As I said in Part 1 of The State of the Human, looked at from a biological point of view, humans have had all of the success a species could dream of. From a big-picture, top-down point of view, we’ve multiplied, we’ve prospered, we’ve thrived. But looked at from an inside-the-human point of view, from the subjective perspective of humans living in this world, the picture is murkier, vaguer, the conclusions more obscure.
In our ongoing scanning of the world, our efforts to see and know it, we becomes aware of a vast amount of disturbing phenomenon woven into the fabric of human reality. In the phenomenology of being human, the world presents itself to us as replete with suffering, suffering of a diverse array and great magnitude.
Further, we see that much of this suffering seems avoidable. And worse, much is even human produced. While some of this represents either unforeseen consequences or collateral damage of other purposes, some it is actually the deliberate product of human intention.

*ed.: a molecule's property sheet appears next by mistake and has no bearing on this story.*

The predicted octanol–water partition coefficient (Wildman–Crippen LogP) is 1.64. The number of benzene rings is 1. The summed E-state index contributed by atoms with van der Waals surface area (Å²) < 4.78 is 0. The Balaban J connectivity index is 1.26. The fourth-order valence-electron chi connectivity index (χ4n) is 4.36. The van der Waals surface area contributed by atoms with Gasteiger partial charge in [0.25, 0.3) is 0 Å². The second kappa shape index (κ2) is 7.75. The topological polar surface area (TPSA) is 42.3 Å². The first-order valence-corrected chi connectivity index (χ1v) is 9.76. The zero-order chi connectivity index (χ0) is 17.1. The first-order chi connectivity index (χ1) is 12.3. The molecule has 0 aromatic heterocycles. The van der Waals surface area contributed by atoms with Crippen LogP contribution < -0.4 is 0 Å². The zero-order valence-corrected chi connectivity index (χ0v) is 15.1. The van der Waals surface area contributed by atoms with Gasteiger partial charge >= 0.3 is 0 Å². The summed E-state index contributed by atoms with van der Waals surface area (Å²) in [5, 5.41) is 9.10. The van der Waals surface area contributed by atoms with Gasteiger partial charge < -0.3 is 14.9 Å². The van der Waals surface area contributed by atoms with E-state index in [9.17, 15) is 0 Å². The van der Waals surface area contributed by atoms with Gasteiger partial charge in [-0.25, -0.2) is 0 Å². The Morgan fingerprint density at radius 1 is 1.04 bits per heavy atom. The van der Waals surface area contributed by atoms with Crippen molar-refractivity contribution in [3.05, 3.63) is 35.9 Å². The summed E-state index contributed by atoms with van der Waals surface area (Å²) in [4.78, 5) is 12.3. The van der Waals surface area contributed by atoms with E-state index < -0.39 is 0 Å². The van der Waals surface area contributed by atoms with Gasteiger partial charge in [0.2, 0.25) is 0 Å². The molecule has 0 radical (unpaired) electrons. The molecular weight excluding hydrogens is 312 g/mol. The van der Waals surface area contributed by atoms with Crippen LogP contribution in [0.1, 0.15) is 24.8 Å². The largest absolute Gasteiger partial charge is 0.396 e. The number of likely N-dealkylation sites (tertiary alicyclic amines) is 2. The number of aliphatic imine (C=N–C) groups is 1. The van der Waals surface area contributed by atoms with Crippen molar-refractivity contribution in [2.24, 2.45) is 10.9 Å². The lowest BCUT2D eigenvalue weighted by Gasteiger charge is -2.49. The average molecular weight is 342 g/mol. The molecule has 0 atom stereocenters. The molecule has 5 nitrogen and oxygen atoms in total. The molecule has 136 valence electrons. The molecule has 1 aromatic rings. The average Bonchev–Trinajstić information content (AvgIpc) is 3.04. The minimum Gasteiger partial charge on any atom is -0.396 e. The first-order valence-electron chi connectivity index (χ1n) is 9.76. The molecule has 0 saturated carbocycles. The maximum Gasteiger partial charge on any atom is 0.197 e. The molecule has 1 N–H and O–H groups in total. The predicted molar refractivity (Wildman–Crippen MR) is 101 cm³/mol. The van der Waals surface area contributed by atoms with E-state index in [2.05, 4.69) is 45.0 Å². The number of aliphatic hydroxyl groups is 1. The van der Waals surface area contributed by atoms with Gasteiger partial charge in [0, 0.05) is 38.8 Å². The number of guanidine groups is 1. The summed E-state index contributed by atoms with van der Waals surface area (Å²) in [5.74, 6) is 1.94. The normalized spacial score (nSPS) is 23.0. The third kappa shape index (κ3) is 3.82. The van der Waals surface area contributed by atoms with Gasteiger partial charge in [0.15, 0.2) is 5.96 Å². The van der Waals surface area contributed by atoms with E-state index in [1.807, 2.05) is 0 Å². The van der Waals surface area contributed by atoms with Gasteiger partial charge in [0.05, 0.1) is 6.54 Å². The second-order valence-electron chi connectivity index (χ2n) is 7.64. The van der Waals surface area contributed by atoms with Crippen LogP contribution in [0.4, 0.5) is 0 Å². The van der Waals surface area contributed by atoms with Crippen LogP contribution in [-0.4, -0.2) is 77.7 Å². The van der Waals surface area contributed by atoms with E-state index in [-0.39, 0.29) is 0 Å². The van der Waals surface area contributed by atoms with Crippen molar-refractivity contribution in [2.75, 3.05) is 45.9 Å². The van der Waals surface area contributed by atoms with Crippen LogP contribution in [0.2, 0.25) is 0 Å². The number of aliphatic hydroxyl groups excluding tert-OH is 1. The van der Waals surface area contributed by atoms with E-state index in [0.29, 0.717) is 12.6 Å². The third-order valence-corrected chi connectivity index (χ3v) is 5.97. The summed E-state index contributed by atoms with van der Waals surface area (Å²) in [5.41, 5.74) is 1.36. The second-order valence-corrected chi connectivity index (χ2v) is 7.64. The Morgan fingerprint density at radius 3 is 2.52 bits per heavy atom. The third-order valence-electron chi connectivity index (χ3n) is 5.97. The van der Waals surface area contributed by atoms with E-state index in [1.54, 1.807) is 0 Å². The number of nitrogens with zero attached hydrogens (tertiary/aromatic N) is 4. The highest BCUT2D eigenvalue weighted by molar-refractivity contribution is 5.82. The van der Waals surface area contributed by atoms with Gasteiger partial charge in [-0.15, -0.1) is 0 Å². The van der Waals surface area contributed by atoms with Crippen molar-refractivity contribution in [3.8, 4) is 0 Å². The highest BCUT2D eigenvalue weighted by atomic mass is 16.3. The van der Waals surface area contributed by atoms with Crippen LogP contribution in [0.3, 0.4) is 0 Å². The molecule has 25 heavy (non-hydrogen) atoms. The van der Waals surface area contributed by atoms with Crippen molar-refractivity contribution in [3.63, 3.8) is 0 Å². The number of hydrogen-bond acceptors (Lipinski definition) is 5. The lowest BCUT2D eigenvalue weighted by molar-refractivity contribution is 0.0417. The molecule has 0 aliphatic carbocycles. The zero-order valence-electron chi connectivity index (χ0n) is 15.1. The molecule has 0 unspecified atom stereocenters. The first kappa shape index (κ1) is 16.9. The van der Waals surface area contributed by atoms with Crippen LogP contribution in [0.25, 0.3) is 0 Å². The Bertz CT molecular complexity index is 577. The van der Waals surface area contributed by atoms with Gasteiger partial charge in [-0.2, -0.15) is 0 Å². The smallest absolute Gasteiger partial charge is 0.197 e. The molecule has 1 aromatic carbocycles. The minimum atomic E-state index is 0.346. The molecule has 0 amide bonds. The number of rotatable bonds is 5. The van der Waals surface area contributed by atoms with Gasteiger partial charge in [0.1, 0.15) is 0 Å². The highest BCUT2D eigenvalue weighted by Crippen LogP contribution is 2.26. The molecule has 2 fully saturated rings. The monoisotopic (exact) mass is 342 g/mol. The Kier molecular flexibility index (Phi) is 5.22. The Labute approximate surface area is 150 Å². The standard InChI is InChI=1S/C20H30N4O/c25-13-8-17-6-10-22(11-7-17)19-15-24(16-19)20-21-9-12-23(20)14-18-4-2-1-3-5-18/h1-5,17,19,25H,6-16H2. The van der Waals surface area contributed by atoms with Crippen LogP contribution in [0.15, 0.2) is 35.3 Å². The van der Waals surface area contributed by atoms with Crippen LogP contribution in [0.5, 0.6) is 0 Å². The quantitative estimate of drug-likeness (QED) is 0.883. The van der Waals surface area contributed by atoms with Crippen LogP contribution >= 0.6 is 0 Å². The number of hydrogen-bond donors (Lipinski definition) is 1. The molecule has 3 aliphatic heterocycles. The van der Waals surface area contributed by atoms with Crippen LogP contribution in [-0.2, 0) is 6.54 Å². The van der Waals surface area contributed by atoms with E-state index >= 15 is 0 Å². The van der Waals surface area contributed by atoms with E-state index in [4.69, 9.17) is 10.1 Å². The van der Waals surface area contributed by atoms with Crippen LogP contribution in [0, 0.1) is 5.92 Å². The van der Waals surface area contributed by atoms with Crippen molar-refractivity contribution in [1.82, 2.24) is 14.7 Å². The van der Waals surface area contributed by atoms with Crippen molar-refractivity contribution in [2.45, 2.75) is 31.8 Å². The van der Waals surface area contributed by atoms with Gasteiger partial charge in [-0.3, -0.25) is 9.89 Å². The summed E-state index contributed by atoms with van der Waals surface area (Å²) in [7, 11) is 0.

We even find that this suffering is widely tolerated, even that which might be avoidable. There is a deep indifference to this suffering, until it comes to pay us a personal visit.These trials and tribulations of the world are pervasive, extending from the overall structure of the world down deep into our inner psyches
Violence is embedded in the world-system of nation states in our perpetual preparedness for war, our ongoing cultivation of the military option. We live with much of the planet’s physical and mental energy devoted to the possibility of war – producing weapons, training soldiers, strategizing war scenarios.
You can look at the whole enterprise of war as a contingency of the historical process of human aggregations sorting themselves out. Once spread across the planet, as our numbers grew and our interconnections became more intensive, we settled our differences by the violence game. Our population and our military technology increased faster than our ability to peacefully co-exist.
According to SIPRI (Stockholm International Peace Research Institute) in 2012, global military expenditure was $1.76 trillion. That equals 2.5% of world GDP or appx. $250 for each person on earth. It is almost 60 times the current spending of the United Nations and all of its funds and agencies ($30 billion). An Anthropology of War: Views from the Frontline provides a tour of some recent hotspots, examing their impact on human lives.